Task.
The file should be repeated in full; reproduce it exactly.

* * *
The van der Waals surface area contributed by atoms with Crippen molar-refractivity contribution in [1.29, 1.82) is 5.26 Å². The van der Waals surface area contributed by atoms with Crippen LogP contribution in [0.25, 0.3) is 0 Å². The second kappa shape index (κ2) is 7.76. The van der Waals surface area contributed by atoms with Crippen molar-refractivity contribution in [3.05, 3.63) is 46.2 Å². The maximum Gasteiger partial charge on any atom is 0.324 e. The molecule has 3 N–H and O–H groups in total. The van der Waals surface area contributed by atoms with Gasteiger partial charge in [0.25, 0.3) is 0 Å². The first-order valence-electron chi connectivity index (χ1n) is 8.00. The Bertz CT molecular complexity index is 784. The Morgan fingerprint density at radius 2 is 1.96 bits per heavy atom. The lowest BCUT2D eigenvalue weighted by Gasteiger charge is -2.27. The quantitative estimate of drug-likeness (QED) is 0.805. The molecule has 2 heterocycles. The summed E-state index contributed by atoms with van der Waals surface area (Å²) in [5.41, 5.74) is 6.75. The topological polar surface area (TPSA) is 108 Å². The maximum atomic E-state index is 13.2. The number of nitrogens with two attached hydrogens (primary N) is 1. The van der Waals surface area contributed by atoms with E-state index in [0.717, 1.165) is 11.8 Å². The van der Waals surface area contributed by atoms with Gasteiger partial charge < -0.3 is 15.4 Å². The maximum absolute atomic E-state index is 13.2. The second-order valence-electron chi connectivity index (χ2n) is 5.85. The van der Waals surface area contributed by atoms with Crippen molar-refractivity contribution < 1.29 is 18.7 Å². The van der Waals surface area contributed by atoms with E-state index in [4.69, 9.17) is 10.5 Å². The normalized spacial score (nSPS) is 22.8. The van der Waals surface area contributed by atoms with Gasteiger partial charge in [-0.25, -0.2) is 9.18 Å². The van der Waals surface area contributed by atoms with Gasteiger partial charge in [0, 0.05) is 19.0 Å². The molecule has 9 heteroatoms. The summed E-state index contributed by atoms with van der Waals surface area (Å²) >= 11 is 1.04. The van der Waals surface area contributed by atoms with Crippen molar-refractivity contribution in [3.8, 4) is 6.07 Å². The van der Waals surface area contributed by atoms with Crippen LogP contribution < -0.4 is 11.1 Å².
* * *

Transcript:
The van der Waals surface area contributed by atoms with Crippen molar-refractivity contribution in [1.29, 1.82) is 5.26 Å². The van der Waals surface area contributed by atoms with Crippen LogP contribution in [0.25, 0.3) is 0 Å². The second kappa shape index (κ2) is 7.76. The van der Waals surface area contributed by atoms with Crippen molar-refractivity contribution in [3.05, 3.63) is 46.2 Å². The maximum Gasteiger partial charge on any atom is 0.324 e. The molecule has 3 N–H and O–H groups in total. The van der Waals surface area contributed by atoms with Gasteiger partial charge in [0.25, 0.3) is 0 Å². The first-order valence-electron chi connectivity index (χ1n) is 8.00. The Bertz CT molecular complexity index is 784. The Morgan fingerprint density at radius 2 is 1.96 bits per heavy atom. The lowest BCUT2D eigenvalue weighted by Gasteiger charge is -2.27. The quantitative estimate of drug-likeness (QED) is 0.805. The molecule has 2 heterocycles. The summed E-state index contributed by atoms with van der Waals surface area (Å²) in [5.41, 5.74) is 6.75. The topological polar surface area (TPSA) is 108 Å². The maximum atomic E-state index is 13.2. The number of nitrogens with two attached hydrogens (primary N) is 1. The van der Waals surface area contributed by atoms with E-state index in [0.717, 1.165) is 11.8 Å². The van der Waals surface area contributed by atoms with Gasteiger partial charge < -0.3 is 15.4 Å². The maximum absolute atomic E-state index is 13.2. The second-order valence-electron chi connectivity index (χ2n) is 5.85. The van der Waals surface area contributed by atoms with Crippen molar-refractivity contribution < 1.29 is 18.7 Å². The van der Waals surface area contributed by atoms with E-state index in [4.69, 9.17) is 10.5 Å². The normalized spacial score (nSPS) is 22.8. The van der Waals surface area contributed by atoms with Gasteiger partial charge in [-0.25, -0.2) is 9.18 Å². The van der Waals surface area contributed by atoms with Gasteiger partial charge in [0, 0.05) is 19.0 Å². The molecule has 9 heteroatoms. The summed E-state index contributed by atoms with van der Waals surface area (Å²) >= 11 is 1.04. The van der Waals surface area contributed by atoms with Crippen molar-refractivity contribution in [3.8, 4) is 6.07 Å². The van der Waals surface area contributed by atoms with Crippen LogP contribution < -0.4 is 11.1 Å².